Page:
Welcome to the metaphacts Blog!

Hi there - and welcome to the metaphacts Blog! We're really excited to see our blog system go live and we thought we'd give you a brief introduction into our aims for this blog, the benefits you can extract from it and best practices for interacting with the system. » Continue reading

[Citation needed]: provenance with RDF-star

(Reading time: 7 - 13 minutes)
Provenance with RDF-star

In any Knowledge Graph-based project, keeping track of where data comes from is important. When you know the source of your facts or assertions, you can contextualize those facts: how relevant is assertion X to my current research, is it from a source that I personally trust, and if I have two conflicting views how can I decide which source to go with? Apart from issues of trust and confidence, tracking the source also can serve more mundane goals, such as knowledge graph maintenance: source X has published a new edition of their data set, so we need to replace the relevant data in our own Knowledge Graph, and so on.

Keeping track of the source of data is often referred to as provenance. In this blog post, we will look at provenance tracking in RDF Knowledge Graphs using the Wikidata dataset as an example, and we will look at how RDF-star and SPARQL-star, two new community efforts to extend the RDF model, can make this task easier.

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Visual Ontology Modeling for Domain Experts and Business Users with metaphactory

(Reading time: 4 - 8 minutes)
Visual Ontology Modeling for Domain Experts and Business Users with metaphactory

In my previous blog post on building Knowledge Graph-driven, FAIR Data platforms I discussed the importance of data and data-driven decisions, processes and tools in accelerating digital transformation. Knowledge Graphs have revolutionized the way data can be accessed and used, and have helped enterprises overcome the challenges posed by distributed silos where information is available to limited audiences, in heterogeneous formats, and represented according to different models. They have led to great advances in terms of data integration, interoperability and accessibility, and have allowed companies to tap into the full potential of their data assets and transform data into valuable and actionable knowledge.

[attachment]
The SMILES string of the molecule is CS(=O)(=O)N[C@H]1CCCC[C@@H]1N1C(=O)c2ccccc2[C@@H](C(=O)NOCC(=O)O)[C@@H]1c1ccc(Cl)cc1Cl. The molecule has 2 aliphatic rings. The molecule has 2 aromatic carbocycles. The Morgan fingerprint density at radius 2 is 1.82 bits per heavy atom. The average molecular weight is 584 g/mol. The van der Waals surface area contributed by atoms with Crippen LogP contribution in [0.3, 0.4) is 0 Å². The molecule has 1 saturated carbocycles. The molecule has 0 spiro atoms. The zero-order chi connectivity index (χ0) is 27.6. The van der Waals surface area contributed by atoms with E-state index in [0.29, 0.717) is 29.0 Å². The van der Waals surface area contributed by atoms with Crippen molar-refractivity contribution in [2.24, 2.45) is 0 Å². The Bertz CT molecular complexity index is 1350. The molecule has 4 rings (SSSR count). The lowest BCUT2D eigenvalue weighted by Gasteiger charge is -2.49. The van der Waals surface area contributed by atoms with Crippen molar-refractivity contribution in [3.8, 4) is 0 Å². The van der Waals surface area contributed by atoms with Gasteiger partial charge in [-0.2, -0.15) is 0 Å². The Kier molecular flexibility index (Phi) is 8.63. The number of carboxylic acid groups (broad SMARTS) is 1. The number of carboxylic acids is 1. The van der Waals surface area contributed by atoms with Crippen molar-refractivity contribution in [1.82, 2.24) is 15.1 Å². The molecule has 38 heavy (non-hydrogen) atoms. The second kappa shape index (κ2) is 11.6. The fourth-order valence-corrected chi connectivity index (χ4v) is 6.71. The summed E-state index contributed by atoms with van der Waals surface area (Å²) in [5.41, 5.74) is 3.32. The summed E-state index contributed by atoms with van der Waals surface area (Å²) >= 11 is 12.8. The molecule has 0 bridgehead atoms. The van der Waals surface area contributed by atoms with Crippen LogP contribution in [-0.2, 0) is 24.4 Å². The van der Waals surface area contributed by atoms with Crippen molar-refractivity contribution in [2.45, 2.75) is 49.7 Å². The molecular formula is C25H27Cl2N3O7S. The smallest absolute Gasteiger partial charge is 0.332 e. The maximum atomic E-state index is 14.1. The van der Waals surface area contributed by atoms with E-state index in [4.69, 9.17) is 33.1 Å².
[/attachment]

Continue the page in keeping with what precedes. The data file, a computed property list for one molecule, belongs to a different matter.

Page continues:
With metaphactory, our customers have been able to rapidly build Knowledge Graph-based applications enabling them to focus on business outcomes, reduce development efforts and quickly produce results that matter:

  • Customers in Life Sciences & Pharma have been able to fast-track drug development and drug repurposing.
  • Customers in Engineering & Manufacturing have established smart manufacturing processes and have sped up research, documentation processes and industrial configuration management.
  • Customers in Government and Cultural Heritage organizations have streamlined data curation and digital publishing processes, making cultural heritage content intuitively available to the public.

All of these applications utilize a semantic data model to not only describe the domain, but also drive data integration, tie in term vocabularies, or derive UI templates to create a model-driven user interface. Such a semantic data model is called an ontology. According to Gartner, "Ontologies are structural frameworks for organizing information and are used as knowledge representation. Ontology management supports and expands data modeling methodologies to exploit the business value locked up in information silos."